Some people are under the perception that Hebrew changed from the time of Moses to the time of the bible we have today. They seem to think that ancient Hebrew is not the same as Hebrew today.
"Paleo-Hebrew", also known as K'tav Ivri in Hebrew was a different font, not a different aleph bet. . . Think of fonts in English: do any of them change the meaning of the letter? Nope – and neither does the font in Paleo-Hebrew. The letters in the ancient font (shown at the bottom of the image) are the same letters in the modern Hebrew aleph bet. All of the scripts in the picture represent the same exact letters, sounds, everything. They look different, just as English cursive handwriting letters look different than block English letters, but they are the same letters.
Which came first, k'tav Ivri or k'tav Ashuri? Most people think that k'tav Ivri (the bottom script in the image), aka "proto" or "paleo" Hebrew was the original form of letters for Hebrew, and was used by Moses to write the original thirteen Torah scrolls. Others contend that k'tav Ashuri (the top font, the one used in Torah scrolls) was in use by Moses, but as time went by it fell into disuse in favor of k'tavi Ivri. Whichever was ancient, about 2500 years ago the prophet עזרא / Ezra, returning from Babylonian exile, decided that k'tav Ashuri would be the only font used from that point on for a Torah scroll.
עזרא הסופר / Ezra the Scribe (a Jewish priest) was an amazing man. The Talmud states: "the Torah could have been given to Israel through Ezra, if not that Moses preceded him" (Sanhedrin 21b). Quite a compliment indeed!
Moses hand wrote thirteen Torah scrolls -- one for each tribe and one for the אָרוֹן הַבְּרִית /ʾĀrôn Ha'brît / ark of the covenant. When Jews were allowed to return from Babylonian exile it was עזרא הסופר / Ezra the Scribe who discovered three of those original hand written Torah scrolls penned by Moses himself.
Ezra found a few minor variances in the three scrolls. One Torah had the word נערי written as זאטוטי (Aramaic). A second difference was that in one the word מעונה was written מעון without the final ה. The last difference was that the word היא was written הוא (but pronounced the same -- 'hi'). Other than these, the texts were identical -- so there was no difference at all that impacted a single word or meaning. . .
Ezra also helped to found כְּנֶסֶת הַגְּדוֹלָה / Anshei Knesses Hagdolah / The Great Assembly. This august Sanhedrin included the last of the prophets including Mordecai (of Queen Esther fame), Daniel, Ezra, Nehemiah, Haggai, Zachariah, Malachi, and Shimon HaTzadik (Simon the Righteous). The Great Assembly codified the Jewish bible (to include the books of the Prophets and Writings). Ezra himself wrote the books of Ezra, Nehemiah and Chronicles. Some missionaries think the bible is all "equal" and this is not true. The Torah (תּוֹרָה / instructions) is the holiest part of the T'nach, and the mitzvot in it cannot be changed (added to or subtracted from). The books in נְבִיאִים / Nevi'im / Prophets give us much of our history, along with messages that are important to us, the future generations. The messages of the prophets re-enforced the mitzvot of the Torah. Lastly, the books in כְּתוּבִים / Ketuvim / Writings are inspired by G-d, but they are not as holy as prophecy -- they do not rise to that level. Still, they have important messages, poetry, stories, etc.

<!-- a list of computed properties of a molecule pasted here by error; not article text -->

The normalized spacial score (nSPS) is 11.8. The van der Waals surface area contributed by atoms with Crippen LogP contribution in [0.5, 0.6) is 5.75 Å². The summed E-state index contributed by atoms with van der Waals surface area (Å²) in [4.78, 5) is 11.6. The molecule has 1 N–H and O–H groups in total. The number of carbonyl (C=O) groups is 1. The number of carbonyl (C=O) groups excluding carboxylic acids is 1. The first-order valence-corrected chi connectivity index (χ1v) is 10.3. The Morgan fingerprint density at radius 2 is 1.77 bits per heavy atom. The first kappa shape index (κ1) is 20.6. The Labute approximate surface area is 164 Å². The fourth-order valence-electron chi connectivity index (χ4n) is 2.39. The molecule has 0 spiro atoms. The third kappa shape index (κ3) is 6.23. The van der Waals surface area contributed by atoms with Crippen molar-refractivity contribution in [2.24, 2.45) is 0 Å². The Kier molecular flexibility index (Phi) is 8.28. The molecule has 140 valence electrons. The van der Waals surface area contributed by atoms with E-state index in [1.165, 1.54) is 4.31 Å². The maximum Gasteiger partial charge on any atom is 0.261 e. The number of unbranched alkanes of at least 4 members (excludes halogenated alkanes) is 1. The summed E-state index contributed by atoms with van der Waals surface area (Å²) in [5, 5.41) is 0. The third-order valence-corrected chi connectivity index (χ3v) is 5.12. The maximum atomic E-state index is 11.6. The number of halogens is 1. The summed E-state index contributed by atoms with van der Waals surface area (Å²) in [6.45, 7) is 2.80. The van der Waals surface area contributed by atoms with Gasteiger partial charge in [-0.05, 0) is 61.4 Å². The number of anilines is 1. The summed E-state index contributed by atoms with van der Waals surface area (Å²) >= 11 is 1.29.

For modern Hebrew readers reading a printed Chumash or T'nach (such as the Artscroll Stone Edition, or the Judaica Press translation) in Hebrew are reading the "Printed" Hebrew font.
A Torah scroll is handwritten using extensive safeguards using the Ashuri font (k'tav Ashuri).
Most handwritten notes, letters, and such are written in Hebrew cursive, and proto / paleo Hebrew used the Ivri (Hebrew) font known as k'tav Ivri.
The Hebrew word עברי (ivri) becomes "Hebrew" in English. It can be a noun and an adjective. The word stems from עֵבֶר / Ever, the great-grandson of שֵׁם / Shem (son of נֹ֫חַ / Noah and great-great-great-great-grandfather to אַבְרָהָם / Abraham).
To further confuse the issue missionaries will often speak of the "Masoretic Text" (MT) as if it is the Hebrew of the T'nach. It is not. Hebrew is normally written using only consonants. Vowels are not part of written Hebrew. If you were to visit Israel and pick up a local newspaper you would only see Hebrew consonants. Fluent Hebrew readers do not use vowel notations at all, even today. Torahs (of course) do not USE cantillation, e.g. the Masoretic vowel markings.
In the 9th century CE Jewish scribes who copied the T'nach added vowels and punctuation marks for the first time. Hebrew is written with consonants only, and the vowels are inserted by the reader when it is read out loud. It is usually pretty easy to know how to pronounce words based on the letters in them so it isn't as confusing as it might seem to a non-Hebrew speaker.
The idea of punctuation marks were to help the person less familiar with Hebrew. The סופרים / Sopherim (scribes who are responsible for writing Torahs according to the 20+ rules for copying them) wrote the consonantal text. The scribes also added the marginal notes. If you see dots or dashes under Hebrew letters you are seeing the Masoretic punctuation marks known as cantillation. Do not let missionaries confuse you with deflections into arguments about the Masoretic Text -- it is a red herring.